Father Nishimoto passed away in the Philippines.

(Posted on May 30, 2012)

The photos above show Baclaran church in downtown Manila where Father Nishimoto had his office.


While I was staying in Manila from 2004 to 2008 as a JICA expert for a Japanese government project, I came to know of Father Toru Nishimoto through numerous publications of his.

 

He was a prolific writer on: his works as a priest in the Philippines, the Japanese-Filipino relations, and especially his messages to the Japanese people. He died in 2010 at the age of 76 in his beloved Manila (where he lived for 37 years) and was buried there. From this perspective, I would like to highlight some of his messages to the Japanese people.

 

First as a part of the scholarship program for the Filipino school children that Father Nishimoto initiated with funds raised in Japan, he and visiting Japanese students went to see one of the high schools in Quezon City.

 

They were welcomed by the president of the student council, who explained that: “We (the students) are attending a poorly equipped school (with three shifts a day due to the lack of classrooms) and facing problems every day as you can see. So, we always exert ourselves to mitigate the obstacles somewhat; and furthermore we prefer to smile even in times of despair. We hope we can share our experiences with the Japanese people.”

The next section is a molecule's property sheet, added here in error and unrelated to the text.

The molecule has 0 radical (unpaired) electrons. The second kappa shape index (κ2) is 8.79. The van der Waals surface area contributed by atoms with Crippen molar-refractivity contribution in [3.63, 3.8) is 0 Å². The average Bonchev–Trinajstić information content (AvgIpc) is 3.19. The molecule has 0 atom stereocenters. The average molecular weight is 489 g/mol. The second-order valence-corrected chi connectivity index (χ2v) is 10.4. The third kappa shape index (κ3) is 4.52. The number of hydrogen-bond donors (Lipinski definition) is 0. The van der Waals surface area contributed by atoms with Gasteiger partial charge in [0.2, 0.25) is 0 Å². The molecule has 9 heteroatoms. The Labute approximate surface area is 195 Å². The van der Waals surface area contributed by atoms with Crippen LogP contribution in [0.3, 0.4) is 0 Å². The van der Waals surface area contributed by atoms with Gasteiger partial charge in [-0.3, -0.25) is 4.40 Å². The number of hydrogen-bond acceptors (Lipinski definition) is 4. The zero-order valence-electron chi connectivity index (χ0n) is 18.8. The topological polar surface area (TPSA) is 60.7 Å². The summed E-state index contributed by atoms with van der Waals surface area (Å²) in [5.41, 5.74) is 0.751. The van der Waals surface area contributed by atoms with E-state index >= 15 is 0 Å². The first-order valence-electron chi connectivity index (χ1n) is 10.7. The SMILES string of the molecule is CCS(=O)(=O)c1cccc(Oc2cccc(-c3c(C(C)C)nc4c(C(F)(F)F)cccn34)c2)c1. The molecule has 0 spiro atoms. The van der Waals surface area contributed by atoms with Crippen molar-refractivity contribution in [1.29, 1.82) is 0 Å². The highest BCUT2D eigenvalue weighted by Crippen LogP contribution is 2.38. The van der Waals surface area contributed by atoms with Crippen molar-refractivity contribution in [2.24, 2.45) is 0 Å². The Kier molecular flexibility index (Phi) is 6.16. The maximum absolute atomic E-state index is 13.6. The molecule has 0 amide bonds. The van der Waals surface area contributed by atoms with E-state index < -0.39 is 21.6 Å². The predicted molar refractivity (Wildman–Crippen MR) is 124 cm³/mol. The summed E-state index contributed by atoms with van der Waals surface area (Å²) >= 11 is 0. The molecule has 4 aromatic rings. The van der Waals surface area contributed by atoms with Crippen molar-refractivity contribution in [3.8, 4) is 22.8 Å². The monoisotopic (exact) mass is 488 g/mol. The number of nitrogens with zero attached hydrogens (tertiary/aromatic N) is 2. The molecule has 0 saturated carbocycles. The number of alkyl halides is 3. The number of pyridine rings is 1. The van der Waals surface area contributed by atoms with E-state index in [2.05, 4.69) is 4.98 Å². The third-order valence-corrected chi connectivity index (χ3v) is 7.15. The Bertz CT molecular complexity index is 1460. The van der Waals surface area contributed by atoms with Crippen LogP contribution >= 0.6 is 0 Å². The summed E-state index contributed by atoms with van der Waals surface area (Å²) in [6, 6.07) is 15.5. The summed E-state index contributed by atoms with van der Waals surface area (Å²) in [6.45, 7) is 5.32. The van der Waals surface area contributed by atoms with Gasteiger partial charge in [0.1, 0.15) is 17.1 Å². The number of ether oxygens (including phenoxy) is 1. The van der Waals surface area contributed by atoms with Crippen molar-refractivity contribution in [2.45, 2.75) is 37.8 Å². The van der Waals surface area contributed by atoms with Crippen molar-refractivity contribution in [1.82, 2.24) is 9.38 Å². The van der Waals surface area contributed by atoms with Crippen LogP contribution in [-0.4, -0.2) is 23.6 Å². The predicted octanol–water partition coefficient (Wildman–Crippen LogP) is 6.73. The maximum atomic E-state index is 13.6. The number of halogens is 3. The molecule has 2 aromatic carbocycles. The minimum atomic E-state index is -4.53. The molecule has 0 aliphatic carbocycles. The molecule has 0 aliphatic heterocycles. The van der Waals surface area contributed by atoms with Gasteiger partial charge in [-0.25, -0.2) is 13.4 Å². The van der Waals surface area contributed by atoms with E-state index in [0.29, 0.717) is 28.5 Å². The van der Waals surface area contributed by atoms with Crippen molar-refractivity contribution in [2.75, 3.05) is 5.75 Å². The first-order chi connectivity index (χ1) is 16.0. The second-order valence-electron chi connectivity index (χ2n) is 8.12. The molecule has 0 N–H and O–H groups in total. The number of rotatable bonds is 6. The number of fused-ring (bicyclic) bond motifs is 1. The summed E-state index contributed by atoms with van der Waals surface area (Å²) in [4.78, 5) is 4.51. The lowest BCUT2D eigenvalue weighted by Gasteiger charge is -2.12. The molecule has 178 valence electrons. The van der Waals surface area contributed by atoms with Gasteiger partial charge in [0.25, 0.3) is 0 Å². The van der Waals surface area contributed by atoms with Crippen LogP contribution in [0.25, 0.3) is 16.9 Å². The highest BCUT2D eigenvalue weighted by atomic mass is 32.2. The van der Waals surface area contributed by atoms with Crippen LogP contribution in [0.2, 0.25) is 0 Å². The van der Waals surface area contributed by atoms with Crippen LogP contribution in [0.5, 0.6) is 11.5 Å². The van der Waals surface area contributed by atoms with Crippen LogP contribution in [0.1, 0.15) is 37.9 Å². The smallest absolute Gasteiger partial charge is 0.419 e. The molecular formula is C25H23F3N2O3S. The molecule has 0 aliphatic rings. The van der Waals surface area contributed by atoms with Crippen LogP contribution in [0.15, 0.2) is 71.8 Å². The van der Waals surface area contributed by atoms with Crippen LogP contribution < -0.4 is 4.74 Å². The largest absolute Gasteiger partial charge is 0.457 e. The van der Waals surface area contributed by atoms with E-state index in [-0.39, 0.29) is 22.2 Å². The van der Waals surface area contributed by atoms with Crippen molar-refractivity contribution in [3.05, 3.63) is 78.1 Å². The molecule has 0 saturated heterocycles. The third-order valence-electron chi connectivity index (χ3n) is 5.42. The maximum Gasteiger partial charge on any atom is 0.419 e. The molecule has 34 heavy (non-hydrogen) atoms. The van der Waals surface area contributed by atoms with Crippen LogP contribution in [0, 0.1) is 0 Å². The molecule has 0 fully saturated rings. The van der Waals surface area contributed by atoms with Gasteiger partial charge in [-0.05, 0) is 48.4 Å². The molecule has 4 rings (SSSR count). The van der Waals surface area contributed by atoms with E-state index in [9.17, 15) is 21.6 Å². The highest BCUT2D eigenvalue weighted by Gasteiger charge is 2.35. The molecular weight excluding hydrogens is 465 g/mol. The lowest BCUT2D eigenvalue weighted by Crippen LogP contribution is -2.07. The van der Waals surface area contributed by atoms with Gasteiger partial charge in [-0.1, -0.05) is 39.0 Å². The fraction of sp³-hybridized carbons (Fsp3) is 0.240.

On another occasion. While Father Nishimoto was driving to his downtown office, he noticed a street vendor boy whom he had known for some time and gave the boy a ride to his home. They stopped at a red light, and right away a small girl came up to the front door asking for money, a common sight in Manila.

 

The Father awkwardly showed indifference to the girl. To his surprise, the vendor boy opened the window and gave her 5 pesos, which was half of his meager earnings for the morning (10 pesos was needed to buy medicine for his sick mother). The Father was overwhelmed to see what had happened. So twinkling were the boy’s gentle, kind, beautiful eyes; so tendering were the little girl’s innocent, watery eyes that he felt guilty of having done nothing.

 

Now, a third reference. On this occasion, Father Nishimoto made a home-stay arrangement for a small group of female Japanese university students. They spent four days with host families on Mindoro Island. The students later came back to Father Hashimoto and said that: “Yes, it is very poor down there (neither tap water nor electricity), but we learnt something.” A boy of one host family said: “ I’m very happy here, living with my parents and many siblings. YES, I’M HAPPY.” The Japanese students, who were benefiting from a much more comfortable environment at home never seemed to have said with such confidence “I’m happy”, were moved by this remark.

 

So, what are the messages of Father Nishimoto to the Japanese? I will try to sum them up as follows: it is the importance of family relationships and spiritual serenity due largely to religious influence. I would like to add one more although it was not explicit in his writings: gender equality.

 

Reading through his works, I cannot help but feel his strong love for the Filipinos and the Philippines.

 

A condolence from some scholars. “Without you, we would not have reached the gates of education, ….. It’s you who made our dreams part of yours too,….”

 

 

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